Mongols Dig Up Their Family Trees - from The UB Post
A Buryat family recently proved that Mongolians can remember their clan names. At a recent genealogical competition, D. Handjav traced his family history back an impressive 13 generations.
Handjav was competing against 13 other families on the October 29 ‘Ulaanbaatar Day’. His effort was rewarded with a cash prize of T1.5 million. The competition was organised by the Cultural Section of the City Mayor’s office.
Handjav, from Dashbalbar soum, Dornod aimag, is from the Orgodoi Bodon family. His family history showed he was from a long line of herders.
The genealogical survey was impressive giventhat most Mongolians can only trace their history back two or three generations. Many have even forgotten their clan names. The recently implemented law which calls for Mongolians to take a last name has forced thousands to search out their clan name. For the past year, the project has sent urban Mongols back to their homeland to rediscover their names. The Ulaanbaatar Day competition was organised to promote such genealogical research.
The most successful families were ethnic minority groups from the furthest reaches of the country. Historian S. Idshinnorov says Khalkh Mongols have largely forgotten their clans.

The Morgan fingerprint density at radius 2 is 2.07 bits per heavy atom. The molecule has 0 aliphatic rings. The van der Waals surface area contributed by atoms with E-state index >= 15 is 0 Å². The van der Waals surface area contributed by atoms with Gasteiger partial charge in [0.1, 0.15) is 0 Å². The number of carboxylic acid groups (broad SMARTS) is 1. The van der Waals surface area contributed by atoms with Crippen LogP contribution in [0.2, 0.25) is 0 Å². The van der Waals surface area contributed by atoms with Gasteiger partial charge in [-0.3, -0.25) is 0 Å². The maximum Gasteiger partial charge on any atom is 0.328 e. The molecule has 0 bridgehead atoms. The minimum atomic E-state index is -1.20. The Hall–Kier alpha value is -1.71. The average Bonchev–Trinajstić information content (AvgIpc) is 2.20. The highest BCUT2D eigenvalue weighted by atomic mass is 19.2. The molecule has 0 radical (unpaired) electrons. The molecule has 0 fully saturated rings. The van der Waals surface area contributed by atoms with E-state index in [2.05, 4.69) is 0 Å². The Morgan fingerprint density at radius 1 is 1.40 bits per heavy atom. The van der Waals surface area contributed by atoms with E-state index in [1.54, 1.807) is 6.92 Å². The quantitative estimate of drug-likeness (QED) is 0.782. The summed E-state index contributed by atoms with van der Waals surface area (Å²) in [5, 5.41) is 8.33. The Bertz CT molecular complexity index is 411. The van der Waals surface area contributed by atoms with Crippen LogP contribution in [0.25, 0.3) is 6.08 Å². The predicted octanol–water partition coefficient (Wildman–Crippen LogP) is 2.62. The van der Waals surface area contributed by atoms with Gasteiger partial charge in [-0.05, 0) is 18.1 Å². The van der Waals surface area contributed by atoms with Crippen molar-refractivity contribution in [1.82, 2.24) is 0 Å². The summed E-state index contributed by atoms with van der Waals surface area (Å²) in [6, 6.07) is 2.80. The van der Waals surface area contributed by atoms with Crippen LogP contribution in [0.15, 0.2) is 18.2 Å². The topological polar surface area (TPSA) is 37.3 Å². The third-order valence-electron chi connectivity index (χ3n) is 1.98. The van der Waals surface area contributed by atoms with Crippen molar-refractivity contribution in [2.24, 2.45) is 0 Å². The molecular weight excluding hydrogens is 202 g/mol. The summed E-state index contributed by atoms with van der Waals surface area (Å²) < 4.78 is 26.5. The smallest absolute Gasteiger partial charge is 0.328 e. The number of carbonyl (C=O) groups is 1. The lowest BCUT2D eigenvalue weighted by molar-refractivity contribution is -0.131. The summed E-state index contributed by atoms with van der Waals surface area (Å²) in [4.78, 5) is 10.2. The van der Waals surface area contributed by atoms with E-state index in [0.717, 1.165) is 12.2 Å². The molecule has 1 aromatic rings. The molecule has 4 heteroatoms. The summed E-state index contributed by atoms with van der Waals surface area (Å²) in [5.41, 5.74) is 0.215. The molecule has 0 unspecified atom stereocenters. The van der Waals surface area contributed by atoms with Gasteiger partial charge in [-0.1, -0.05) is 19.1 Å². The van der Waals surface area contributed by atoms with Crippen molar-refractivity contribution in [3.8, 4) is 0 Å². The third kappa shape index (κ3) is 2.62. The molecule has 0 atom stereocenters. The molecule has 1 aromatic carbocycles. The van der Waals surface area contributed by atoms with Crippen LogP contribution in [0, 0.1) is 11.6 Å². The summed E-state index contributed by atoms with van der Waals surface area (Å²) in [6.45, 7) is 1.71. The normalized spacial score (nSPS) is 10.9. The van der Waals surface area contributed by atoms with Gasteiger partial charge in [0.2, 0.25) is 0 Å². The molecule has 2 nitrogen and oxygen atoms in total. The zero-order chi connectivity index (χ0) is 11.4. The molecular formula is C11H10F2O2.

“The minority groups have retained their culture and heritage far better than the Khalkh majority. This is not surprising. Minority groups anywhere cling to their past. Some clans in remote parts of Mongolia made their own Naadam last summer, which they recorded on video,” the historian said.
Idshinnorov added that many clans have their own seal and song, but because some have forgotten, clans have recently reinvented a personal seal and song.
Historical documents which recorded the clan the family events are hard to come by these days. Most records were destroyed or lost in the 1920s after the communists came to power. The government did away with clan names, believing that feudal ties might supersede allegiance to the state.
Clan names are believed to have originated in the 8th century. Historians say that clans took the name of a heroic warrior, a nearby mountain or popular animal. Some were named after their occupation. Zerdnoot, for example, means ‘horsecart driver’. Clan members paid special attention to the historical logs, careful not to marry within the same clan for nine generations – thereby keeping the blood clean to avoid inbreeding.
The Ulaanbaatar Day was also marked with an exhibition of family objects passed on through the generations. The collections included silver cups, chess boards, brass pots, drums, pipes, books, statues and sutras.
Such items were also confiscated in the 1920s and 30s. Some were taken as valued state property, and others were destroyed as feudal relics. Today, millions of sutra books, and scores of familytapestries, can still be found at the State Central Library.
One family book at the library includes 42 generations from a nobleman Borte to the Khan Gombodorj (b. 1594). Chinggis Khaan’s youngest son Tului (b. 1192) began a family chart with 15 generations of noblemen from seven soums of four aimags.